Despite that, Mr Andrews said Victoria had been left with only one option.
“There’s discussions within our government but also with the federal government about assistance and support. We have not done any modelling because it’s not a matter of having any option,” he said.
“This is the only option we have. The only choices that can be made unless this continuing for six months and in some respects 500, 600 cases every day for six months, the system will be overwhelmed, it becomes not dissimilar to thousands of cases a day. And adds and adds so much.
“The amount of resources and the number of people that would be required would be beyond us. There is no alternative.
“I know these are difficult decisions. This is a very difficult day. These are the decisions I’ve made because these are the ones that will keep Victorians safe.”
Health Minister Greg Hunt has announced more mental health support as Victorians face at least another six weeks in lockdown.
“It’s understandable for somebody to be feeling depressed or anxious, isolated and that we understand and there is support,” Mr Hunt said.
“We think we need more because this is a deeply stressful time.”
Mr Hunt announced any Australian living in a lockdown area under a public health order will be able to access an additional 10 sessions under Better Access Psychological Support Services through Medicare.
“That will apply right across Victoria and if more areas in Australia were to face this, it would apply to them,” Mr Hunt said.
“So this expansion of services is a $7.3 million investment but it’s not the money. It’s the support for individuals who are facing additional challenges.”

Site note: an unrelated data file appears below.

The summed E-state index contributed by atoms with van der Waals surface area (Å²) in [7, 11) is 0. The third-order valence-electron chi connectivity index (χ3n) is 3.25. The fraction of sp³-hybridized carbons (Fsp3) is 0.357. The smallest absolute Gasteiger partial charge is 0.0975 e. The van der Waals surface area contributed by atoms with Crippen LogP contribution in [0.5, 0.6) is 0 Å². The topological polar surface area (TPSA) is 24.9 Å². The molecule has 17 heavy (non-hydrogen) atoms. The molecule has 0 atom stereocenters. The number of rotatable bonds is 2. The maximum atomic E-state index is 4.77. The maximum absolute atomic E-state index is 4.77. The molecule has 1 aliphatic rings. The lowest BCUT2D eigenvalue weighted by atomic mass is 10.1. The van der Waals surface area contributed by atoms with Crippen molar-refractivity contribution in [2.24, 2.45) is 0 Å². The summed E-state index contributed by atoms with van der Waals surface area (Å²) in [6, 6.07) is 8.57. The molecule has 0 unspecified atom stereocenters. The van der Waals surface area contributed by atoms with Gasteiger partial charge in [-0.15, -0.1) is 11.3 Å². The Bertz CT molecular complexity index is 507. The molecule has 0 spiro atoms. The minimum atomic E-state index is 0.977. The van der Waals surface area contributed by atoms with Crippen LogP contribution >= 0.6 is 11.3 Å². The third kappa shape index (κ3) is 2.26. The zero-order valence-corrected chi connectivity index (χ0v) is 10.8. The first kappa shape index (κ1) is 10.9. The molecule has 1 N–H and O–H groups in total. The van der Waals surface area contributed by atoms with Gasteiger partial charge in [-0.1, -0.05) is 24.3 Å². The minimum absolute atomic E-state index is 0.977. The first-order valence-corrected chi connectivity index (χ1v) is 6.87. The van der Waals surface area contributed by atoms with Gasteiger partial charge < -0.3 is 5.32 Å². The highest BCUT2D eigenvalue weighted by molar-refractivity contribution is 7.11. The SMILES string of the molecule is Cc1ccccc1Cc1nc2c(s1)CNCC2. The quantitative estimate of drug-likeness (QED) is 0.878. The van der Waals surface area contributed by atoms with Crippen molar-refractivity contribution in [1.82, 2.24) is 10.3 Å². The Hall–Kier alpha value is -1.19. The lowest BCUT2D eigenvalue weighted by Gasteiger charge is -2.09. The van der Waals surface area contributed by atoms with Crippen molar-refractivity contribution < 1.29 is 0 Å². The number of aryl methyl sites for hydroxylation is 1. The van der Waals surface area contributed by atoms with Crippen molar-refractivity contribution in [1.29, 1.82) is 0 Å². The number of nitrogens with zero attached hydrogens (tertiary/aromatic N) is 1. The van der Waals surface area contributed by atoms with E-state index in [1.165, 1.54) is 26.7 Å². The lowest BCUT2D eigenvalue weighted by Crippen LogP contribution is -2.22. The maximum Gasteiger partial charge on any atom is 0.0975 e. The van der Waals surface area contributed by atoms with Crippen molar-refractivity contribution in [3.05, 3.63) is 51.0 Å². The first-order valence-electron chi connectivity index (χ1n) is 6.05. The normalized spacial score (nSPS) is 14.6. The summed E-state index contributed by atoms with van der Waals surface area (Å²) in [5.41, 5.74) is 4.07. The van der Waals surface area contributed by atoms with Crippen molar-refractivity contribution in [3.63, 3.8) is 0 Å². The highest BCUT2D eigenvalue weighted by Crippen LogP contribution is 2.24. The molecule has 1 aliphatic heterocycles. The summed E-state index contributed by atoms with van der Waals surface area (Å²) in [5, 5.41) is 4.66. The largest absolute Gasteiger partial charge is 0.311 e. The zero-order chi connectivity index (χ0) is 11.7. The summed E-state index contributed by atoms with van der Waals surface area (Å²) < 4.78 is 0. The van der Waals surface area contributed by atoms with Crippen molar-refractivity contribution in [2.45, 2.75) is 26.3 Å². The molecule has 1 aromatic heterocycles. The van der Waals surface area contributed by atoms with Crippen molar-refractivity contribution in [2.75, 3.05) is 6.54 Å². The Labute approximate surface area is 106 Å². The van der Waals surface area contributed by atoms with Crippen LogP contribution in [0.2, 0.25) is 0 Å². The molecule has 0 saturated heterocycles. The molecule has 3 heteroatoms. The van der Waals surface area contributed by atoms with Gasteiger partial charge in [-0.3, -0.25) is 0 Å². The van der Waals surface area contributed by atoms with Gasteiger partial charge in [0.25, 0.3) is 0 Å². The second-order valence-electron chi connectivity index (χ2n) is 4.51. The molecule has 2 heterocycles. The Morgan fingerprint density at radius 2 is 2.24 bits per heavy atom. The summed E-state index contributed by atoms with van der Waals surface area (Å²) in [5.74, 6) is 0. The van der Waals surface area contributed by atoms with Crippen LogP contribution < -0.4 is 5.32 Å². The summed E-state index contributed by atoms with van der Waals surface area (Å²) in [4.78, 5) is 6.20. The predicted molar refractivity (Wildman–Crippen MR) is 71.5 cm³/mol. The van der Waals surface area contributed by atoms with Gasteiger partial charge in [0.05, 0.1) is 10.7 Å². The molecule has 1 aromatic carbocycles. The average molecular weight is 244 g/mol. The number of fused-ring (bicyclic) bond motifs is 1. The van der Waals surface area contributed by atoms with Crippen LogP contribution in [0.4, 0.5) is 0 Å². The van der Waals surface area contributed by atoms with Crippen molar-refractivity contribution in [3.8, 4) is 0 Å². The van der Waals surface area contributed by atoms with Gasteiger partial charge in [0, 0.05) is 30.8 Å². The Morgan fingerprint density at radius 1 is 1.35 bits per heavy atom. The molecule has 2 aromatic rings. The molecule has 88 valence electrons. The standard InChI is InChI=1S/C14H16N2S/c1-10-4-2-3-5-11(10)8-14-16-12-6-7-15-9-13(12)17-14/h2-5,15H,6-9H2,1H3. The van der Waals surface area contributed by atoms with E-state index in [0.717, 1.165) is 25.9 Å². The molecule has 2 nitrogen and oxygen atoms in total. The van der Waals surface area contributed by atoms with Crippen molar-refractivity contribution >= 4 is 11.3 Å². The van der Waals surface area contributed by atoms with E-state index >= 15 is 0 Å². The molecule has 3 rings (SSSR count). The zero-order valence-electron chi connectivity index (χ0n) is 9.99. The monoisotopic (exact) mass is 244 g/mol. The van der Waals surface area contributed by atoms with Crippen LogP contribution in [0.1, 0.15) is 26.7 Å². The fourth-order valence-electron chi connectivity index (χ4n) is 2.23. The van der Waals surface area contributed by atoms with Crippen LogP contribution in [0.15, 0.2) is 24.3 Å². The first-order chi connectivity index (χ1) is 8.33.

Federal Health Minister Greg Hunt is also giving an update from Melbourne, saying “today is one of the hardest days in Victoria’s history”.
Mr Hunt described the new restrictions as “regrettably necessary”.
Across Australia there are now 17,921 cases and 208 lives lost.
There are 408 people in hospital, 46 in intensive care and 30 are on ventilators.
There are around 1500 Australian Defence Force members helping with the country’s coronavirus fight and 315 of those are working in Victoria’s contact tracing team.
Premier Dan Andrews said the government was still working through the “complex task” of defining essential and non-essential businesses but listed a handful of shops that would obviously be staying open.
“I want to send a message to all Victorians that there’s no need to be stocking up on things at the supermarket,” Mr Andrews said.
“Supermarkets will remain open. The butcher, grocer, bakery will remain open. Pharmacies and petrol stations will remain open.
“It’s a number of other sites that will have to modify the way they work and some will close or go to but a fraction of their normal work.
“They are not easy decisions to make.
“That’s why taking a bit more time to make sure we have full visibility and understanding of what the impacts of those decisions would be, not just on workers and the business, but on those who rely upon the goods.
“Intricate and complex supply chains. Often supply chains that go well beyond Victoria, given we have the biggest container port in the country. We’re a hub for so many things.
“Anything that’s shut down here can have knock-on effects and consequences well beyond our state. Knowing that, understanding that and getting the detail right is why we’ll be making those announcements tomorrow.”
Victoria is also working on how it can provide mental health support as people living alone or with mental illness face another six weeks of isolation.